2. Neurones & glia Flashcards Preview

ESA 4- Nervous system > 2. Neurones & glia > Flashcards

Flashcards in 2. Neurones & glia Deck (18):

name the 3 types of glial cells and their general function

1. astrocytes (most abundant type) - supporters
2. oligodendrocytes - insulators
3. microglia - immune response


name 5 functions of astrocytes

1. structural support
2. help provide nutrition for neurones: glucose-lactate shuttle
3. remove neurotransmitters (uptake): control NT conc. (esp. important for toxic glutamate)
4. maintain ionic environment: K+ buffering
5. help to form BBB


describe the energy supply to neurones

Neurones don't store or produce glycogen.
- glucose enters interstitial space from blood via GLUT1 and then enters neurone via GLUT3
- glucose supply can be supplemented by astrocytes via glucose-lactate shuttle: take up glucose (GLUT1) and store as glycogen (enough for 10-15min). Can then be broken down to lactate which can be taken up by neurones and converted to pyruvate


how is NT response at pre-synaptic terminal ended and spread of NTs in brain prevented

astrocytes keep NT conc. low: have transporters for NT uptake (e.g. glutamate) and recycling


how do astrocytes buffer brain ECF [K+] when high neuronal activity

astrocytes have very negative resting MP allowing K+ uptake through several channels/transporters:
- K+ channel
- Na/K ATPase
- NKCC2 transporter


name 3 structures that form the BBB

1. tight junctions between brain capillary endothelial cells
2. basement membrane surrounding capillary
3. end feet of astrocyte processes (promote formation of tight junctions)


explain why the CNS is described as 'immune privileged'

- Immune response is present: microglia act as phagocytes and APCs, and T cells can enter CNS

- but inflammatory response is limited as rigid skull will not tolerate volume expansion (would lead to raised ICP) - CNS inhibits initiation of pro-inflammatory T cell resp.


name the 3 classes of neurotransmitter in the CNS

1. amino acids
2. biogenic amines - ACh, noradrenaline, dopamine, serotonin, histamine
3. peptides - somatostatin, neuropeptide Y, substance P


name the main excitatory amino acid NT and describe its MOA

glutamate: causes excitatory post-synaptic potential (increased neuronal firing) by binding to Na/K ligand-gated channels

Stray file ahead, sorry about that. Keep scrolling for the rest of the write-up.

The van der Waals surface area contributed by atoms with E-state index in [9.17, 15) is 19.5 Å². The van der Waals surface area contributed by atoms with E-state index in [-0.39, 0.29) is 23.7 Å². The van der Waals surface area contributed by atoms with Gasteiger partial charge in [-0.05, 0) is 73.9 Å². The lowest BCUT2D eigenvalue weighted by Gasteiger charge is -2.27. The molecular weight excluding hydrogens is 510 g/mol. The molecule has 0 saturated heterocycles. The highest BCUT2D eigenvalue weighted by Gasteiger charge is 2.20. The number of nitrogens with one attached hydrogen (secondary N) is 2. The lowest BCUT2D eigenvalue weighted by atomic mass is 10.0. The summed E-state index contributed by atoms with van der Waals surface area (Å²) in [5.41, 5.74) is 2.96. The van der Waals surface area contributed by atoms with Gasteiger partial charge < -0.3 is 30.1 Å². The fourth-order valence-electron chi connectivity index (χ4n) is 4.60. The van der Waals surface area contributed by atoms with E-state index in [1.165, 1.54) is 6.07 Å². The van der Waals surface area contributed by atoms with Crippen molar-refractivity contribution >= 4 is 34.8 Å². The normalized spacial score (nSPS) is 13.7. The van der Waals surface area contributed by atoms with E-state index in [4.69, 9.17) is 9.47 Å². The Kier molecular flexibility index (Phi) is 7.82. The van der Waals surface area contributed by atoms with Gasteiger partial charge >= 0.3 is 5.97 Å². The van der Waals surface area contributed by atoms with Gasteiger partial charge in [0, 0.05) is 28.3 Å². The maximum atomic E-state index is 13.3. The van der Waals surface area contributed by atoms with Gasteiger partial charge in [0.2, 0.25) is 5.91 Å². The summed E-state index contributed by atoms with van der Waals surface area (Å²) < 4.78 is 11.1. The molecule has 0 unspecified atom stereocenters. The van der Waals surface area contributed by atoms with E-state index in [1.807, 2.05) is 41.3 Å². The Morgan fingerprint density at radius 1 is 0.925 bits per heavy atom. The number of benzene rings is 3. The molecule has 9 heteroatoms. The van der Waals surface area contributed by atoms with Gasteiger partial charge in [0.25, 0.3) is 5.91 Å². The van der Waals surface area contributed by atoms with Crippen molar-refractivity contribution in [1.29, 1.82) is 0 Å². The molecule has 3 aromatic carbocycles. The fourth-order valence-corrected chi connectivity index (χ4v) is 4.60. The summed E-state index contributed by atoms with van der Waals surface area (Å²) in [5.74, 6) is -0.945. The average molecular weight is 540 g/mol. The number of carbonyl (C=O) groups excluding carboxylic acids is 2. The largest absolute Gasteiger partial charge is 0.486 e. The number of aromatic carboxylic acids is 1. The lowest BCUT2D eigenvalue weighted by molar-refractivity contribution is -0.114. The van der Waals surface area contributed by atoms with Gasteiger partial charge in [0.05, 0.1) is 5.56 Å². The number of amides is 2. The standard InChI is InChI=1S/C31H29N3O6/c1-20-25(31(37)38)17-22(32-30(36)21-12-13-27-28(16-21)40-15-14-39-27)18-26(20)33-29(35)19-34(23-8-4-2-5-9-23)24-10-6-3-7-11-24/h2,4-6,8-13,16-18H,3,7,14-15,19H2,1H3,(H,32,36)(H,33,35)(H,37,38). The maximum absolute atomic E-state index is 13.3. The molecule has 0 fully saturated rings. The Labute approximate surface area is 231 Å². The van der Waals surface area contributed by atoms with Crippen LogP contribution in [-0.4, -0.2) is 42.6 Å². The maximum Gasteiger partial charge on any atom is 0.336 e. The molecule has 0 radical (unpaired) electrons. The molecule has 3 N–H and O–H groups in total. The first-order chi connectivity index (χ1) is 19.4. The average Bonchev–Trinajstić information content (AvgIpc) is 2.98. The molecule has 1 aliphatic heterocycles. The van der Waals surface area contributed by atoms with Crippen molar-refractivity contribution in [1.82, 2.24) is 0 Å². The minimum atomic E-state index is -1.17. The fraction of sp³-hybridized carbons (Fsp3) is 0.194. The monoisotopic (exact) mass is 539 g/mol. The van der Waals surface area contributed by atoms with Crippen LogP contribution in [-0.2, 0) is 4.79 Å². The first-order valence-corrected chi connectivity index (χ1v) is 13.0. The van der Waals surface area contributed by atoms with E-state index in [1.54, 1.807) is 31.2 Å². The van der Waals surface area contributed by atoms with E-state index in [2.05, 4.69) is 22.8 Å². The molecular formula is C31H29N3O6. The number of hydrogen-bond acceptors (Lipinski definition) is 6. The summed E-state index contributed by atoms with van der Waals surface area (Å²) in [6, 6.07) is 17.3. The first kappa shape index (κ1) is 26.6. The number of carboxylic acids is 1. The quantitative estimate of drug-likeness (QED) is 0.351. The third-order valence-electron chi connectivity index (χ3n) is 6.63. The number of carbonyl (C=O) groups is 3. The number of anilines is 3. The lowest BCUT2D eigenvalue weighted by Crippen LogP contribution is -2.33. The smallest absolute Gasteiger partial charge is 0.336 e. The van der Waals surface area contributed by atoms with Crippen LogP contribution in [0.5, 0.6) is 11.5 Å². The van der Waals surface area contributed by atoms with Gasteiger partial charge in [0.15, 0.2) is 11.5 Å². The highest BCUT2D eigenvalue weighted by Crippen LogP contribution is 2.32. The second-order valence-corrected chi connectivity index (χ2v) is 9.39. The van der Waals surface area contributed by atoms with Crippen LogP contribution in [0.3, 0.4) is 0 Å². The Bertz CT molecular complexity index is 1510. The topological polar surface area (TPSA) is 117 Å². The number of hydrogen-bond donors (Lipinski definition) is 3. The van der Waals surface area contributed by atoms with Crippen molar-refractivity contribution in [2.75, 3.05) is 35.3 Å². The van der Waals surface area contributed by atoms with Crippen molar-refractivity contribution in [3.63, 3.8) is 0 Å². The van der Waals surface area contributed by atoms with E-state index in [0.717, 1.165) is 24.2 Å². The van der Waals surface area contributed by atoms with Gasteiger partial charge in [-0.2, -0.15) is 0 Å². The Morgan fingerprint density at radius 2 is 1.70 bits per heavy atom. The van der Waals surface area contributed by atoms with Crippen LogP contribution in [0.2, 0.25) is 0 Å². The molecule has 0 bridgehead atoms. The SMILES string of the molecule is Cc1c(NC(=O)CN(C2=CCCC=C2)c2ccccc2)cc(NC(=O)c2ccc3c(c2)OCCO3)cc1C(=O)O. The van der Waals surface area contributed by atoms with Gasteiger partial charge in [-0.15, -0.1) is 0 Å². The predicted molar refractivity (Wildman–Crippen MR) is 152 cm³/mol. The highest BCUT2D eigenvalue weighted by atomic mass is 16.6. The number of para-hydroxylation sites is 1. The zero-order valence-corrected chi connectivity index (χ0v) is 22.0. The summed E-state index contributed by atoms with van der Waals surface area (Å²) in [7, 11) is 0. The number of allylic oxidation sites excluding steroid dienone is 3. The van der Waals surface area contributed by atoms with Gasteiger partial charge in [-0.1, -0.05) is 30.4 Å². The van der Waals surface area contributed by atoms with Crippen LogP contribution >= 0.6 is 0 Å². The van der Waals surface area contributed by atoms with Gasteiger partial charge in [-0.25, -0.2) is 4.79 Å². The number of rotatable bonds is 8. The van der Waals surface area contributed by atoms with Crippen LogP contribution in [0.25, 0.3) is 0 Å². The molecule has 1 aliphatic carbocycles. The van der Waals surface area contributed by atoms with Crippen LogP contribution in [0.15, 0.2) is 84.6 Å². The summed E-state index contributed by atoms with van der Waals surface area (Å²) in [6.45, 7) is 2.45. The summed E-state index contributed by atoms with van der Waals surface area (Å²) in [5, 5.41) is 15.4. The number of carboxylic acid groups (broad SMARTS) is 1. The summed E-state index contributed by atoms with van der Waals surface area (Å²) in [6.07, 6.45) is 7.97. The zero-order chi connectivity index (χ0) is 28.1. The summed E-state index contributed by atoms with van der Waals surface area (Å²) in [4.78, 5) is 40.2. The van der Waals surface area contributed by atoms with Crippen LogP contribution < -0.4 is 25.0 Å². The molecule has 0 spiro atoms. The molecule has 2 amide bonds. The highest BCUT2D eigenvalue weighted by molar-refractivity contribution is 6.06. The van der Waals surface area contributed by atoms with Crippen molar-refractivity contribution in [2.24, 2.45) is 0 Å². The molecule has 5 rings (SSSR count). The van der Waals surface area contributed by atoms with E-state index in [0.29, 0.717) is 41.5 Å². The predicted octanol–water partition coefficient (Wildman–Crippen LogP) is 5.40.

describe the generation of initial fast depolarisation at CNS excitatory synapses

i. pre-synaptic terminal releases glutamate which diffuses across cleft...
ii. binds to AMPA Rs (Na+/K+ channels) causing them to open...
iii. Na+ influx and membrane depolarisation


describe the role of glutamate Rs in learning and memory

i. strong, high frequency stimulation/glutamate release at synapse...
ii. activation of NMDA Rs (Na+/K+ and Ca2+ channel) allows Ca2+ entry...
iii. up-regulates AMPA Rs - LONG TERM POTENTIATION (LTP)


why can excess glutamate cause neurone damage

too much glutamate... too much Ca2+ entry through NMDA Rs... excitotoxicity


name the 2 main inhibitory amino acid NTs in the CNS - how do these act?

1. GABA - acts in brain
2. Glycine - acts in brainstem and spinal cord

GABA and glycine Rs have integral Cl- channels: opening of channel... Cl- influx... hyperpolarisation - inhibtiory post-synaptic potential decreases AP firing


how do barbiturates and benzodiazepines act in the CNS

Both bind to GABA Rs and enhance response to GABA - anxiolytic and sedative actions by decreasing neuronal activity

1. barbiturates: sometimes used as anti-epileptic drugs
2. benzodiazepines: used to treat anxiety, insomnia and epilepsy


what is the role of glycine in the patellar reflex

i. sensory neurones from quadriceps spindle Rs synapse with interneurones in spinal cord...
ii. interneurone synapses with motor neurone to reciprocal muscle (hamstrings) - releases glycine to inhibit APs


degeneration of which neurones in which brain region is associated with Alzheimer's - how does this affect therapy

- degeneration of cholinergic neurones (ACh) in nucleus basalis
- therapy: ACh esterase inhibitors


degeneration of which neurones in which brain region is associated with Parkinson's

- degeneration of dopaminergic neurones in substantia nigra
- therapy: levodopa - converted to dopamine by DOPA decarboxylase (AADC)


why must carbidopa be given in combination with levodopa

carbidopa (cannot cross BBB) inhibits aromatic amino acid decarboxylase (AADC) in the periphery... inhibits peripheral metabolism of levodopa, allowing it to cross BBB for CNS function